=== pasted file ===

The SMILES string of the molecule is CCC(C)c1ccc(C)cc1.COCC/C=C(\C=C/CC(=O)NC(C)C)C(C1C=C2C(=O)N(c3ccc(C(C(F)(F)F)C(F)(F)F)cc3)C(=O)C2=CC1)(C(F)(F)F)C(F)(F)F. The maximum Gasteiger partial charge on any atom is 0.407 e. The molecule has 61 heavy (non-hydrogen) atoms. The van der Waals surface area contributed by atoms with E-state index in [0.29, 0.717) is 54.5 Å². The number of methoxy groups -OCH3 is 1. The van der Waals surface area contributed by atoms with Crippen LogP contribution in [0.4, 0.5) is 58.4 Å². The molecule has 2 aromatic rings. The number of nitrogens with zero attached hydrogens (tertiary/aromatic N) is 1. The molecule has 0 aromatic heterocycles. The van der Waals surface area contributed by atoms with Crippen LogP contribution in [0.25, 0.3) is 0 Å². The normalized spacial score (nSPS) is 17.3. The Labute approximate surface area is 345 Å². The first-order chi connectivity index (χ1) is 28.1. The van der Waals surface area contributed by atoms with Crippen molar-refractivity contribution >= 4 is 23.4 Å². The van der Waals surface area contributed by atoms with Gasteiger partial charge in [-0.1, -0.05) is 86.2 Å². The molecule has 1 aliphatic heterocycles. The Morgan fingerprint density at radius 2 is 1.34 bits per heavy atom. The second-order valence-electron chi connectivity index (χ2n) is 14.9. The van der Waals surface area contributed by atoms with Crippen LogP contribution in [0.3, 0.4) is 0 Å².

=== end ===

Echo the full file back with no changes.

The SMILES string of the molecule is CCC(C)c1ccc(C)cc1.COCC/C=C(\C=C/CC(=O)NC(C)C)C(C1C=C2C(=O)N(c3ccc(C(C(F)(F)F)C(F)(F)F)cc3)C(=O)C2=CC1)(C(F)(F)F)C(F)(F)F. The maximum Gasteiger partial charge on any atom is 0.407 e. The molecule has 61 heavy (non-hydrogen) atoms. The van der Waals surface area contributed by atoms with E-state index in [0.29, 0.717) is 54.5 Å². The number of methoxy groups -OCH3 is 1. The van der Waals surface area contributed by atoms with Crippen LogP contribution in [0.4, 0.5) is 58.4 Å². The molecule has 2 aromatic rings. The number of nitrogens with zero attached hydrogens (tertiary/aromatic N) is 1. The molecule has 0 aromatic heterocycles. The van der Waals surface area contributed by atoms with Crippen LogP contribution in [0.25, 0.3) is 0 Å². The normalized spacial score (nSPS) is 17.3. The Labute approximate surface area is 345 Å². The first-order chi connectivity index (χ1) is 28.1. The van der Waals surface area contributed by atoms with Crippen molar-refractivity contribution >= 4 is 23.4 Å². The van der Waals surface area contributed by atoms with Gasteiger partial charge in [-0.1, -0.05) is 86.2 Å². The molecule has 1 aliphatic heterocycles. The Morgan fingerprint density at radius 2 is 1.34 bits per heavy atom. The second-order valence-electron chi connectivity index (χ2n) is 14.9. The van der Waals surface area contributed by atoms with Crippen LogP contribution in [0.3, 0.4) is 0 Å².